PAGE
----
Finance for Business: Bank Loan, Equity Investment, or Both
Šiaulių bankas in liaison with the daily Verslo žinios, the SORAINEN Law Firm and Lithuania’s Private Equity and Venture Capital Association held a joint conference for entrepreneurs, which are interested in business development, rapid growth in production volumes and sales, corporate experience of raising expansion capital and successful cooperation between companies and venture capital funds, thinking about run-up in investor activity and seeking sustainable and targeted business development strategies. The Business Development Finance: Expansion Capital Conference was attended by 120 participants. Reports were delivered by ten speakers and the participant discussion was arranged.
Currently, there are 5 venture capital funds established under the JEREMIE initiative that are actively investing in the growing and promising small- and medium-sized businesses in Lithuania; they have already invested more than 26 million euros. The estimated turnover of venture-capital investors has grown by 66 percent meanwhile the number of employees increased by 14 percent. However, Lithuania is still lagging behind the leaders in the European Union (Finland, Ireland) in this respect due to lack of information about venture capital and entrepreneur hesitation to transfer part or all of the company shares to private equity and venture funds in return.
Vytautas Sinius, Chief Executive of Šiaulių bankas, invited all the participants of the conference to join the discussion and said, “Venture capital and bank financing are increasingly approaching one another accordingly flexible financial instruments creating new opportunities for businesses appear in the market. A professional investor's decision to invest in the growth of the business allows the bank to finance projects under more favorable conditions and to provide greater security guarantee for loans”.
Companies with high growth potential experience not only the joys but also the constant hunger for working capital and investment financing, therefore they often consider and combine new sources of funding with traditional lending instruments, in which case the bank is a particularly important partner.
According to V. Sinius, Šiaulių bankas can offer a number of noteworthy lending products to companies nourishing business development ideas but lacking the funds to implement them. For a couple of years, the bank uses a portfolio guarantee instrument which allows the bank itself to decide which credits should be included in the portfolio guarantees developed by the European Investment Fund (EIF) and managed by the INVEGA. This means less time spent on the decision to adopt a portfolio guarantee. A well-diversified portfolio also helps reduce the likelihood of a margin call, the clients will be less rushed when sorting out what collateral they need, and the guarantee fee will be paid by the bank - the customer does not have to pay anything. In addition, these credits are covered by attractive terms, credit amounts and types.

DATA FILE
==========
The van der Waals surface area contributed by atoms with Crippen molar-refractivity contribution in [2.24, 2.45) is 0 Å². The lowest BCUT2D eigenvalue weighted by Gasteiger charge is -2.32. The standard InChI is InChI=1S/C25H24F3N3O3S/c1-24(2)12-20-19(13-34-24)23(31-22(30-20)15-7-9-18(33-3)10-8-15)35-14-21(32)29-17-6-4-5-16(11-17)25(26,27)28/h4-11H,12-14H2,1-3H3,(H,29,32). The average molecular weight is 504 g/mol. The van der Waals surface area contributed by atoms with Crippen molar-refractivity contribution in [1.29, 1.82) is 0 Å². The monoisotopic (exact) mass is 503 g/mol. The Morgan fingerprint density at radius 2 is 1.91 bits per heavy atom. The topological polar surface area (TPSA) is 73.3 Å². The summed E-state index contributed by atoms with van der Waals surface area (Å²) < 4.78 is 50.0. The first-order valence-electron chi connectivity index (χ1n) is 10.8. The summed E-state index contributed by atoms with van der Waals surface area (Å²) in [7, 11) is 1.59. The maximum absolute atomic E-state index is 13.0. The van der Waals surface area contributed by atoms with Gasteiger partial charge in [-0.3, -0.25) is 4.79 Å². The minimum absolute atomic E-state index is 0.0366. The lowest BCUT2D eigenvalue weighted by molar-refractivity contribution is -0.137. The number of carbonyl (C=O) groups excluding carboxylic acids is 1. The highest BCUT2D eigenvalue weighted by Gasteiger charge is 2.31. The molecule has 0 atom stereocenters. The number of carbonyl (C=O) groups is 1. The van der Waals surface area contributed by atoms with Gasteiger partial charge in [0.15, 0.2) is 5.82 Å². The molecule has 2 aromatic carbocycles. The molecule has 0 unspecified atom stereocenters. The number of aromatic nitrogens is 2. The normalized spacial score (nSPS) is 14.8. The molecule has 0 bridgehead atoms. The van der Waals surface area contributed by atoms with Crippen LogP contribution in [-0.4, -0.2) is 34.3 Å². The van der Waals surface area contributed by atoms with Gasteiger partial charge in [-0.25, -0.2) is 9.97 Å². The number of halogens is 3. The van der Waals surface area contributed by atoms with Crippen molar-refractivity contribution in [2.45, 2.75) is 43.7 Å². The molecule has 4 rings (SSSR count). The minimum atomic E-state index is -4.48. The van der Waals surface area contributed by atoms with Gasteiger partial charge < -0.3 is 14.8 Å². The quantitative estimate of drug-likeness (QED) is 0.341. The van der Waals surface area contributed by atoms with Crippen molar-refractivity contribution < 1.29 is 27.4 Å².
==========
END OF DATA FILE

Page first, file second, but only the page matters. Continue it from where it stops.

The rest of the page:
Funded risk sharing product under the JEREMIE initiative is another financial instrument similar to a portfolio risk-sharing loan instrument. In granting these loans in equal parts, i.e. in halves, the European Union structural funds and the bank funds are employed and the credit default risk is shared. Both types of loans are focused on long-term business growth and development, as well as for investments in tangible and intangible assets.
Šiaulių bankas acting as EIF's intermediary can provide micro-credit under Progress Microfinance facility to small-scale businesses, individual firms or individual entrepreneurs planning expansion. The benefit of micro-credit is its exemption from standard credit approval fees, as well as quicker decision on the granting of credit.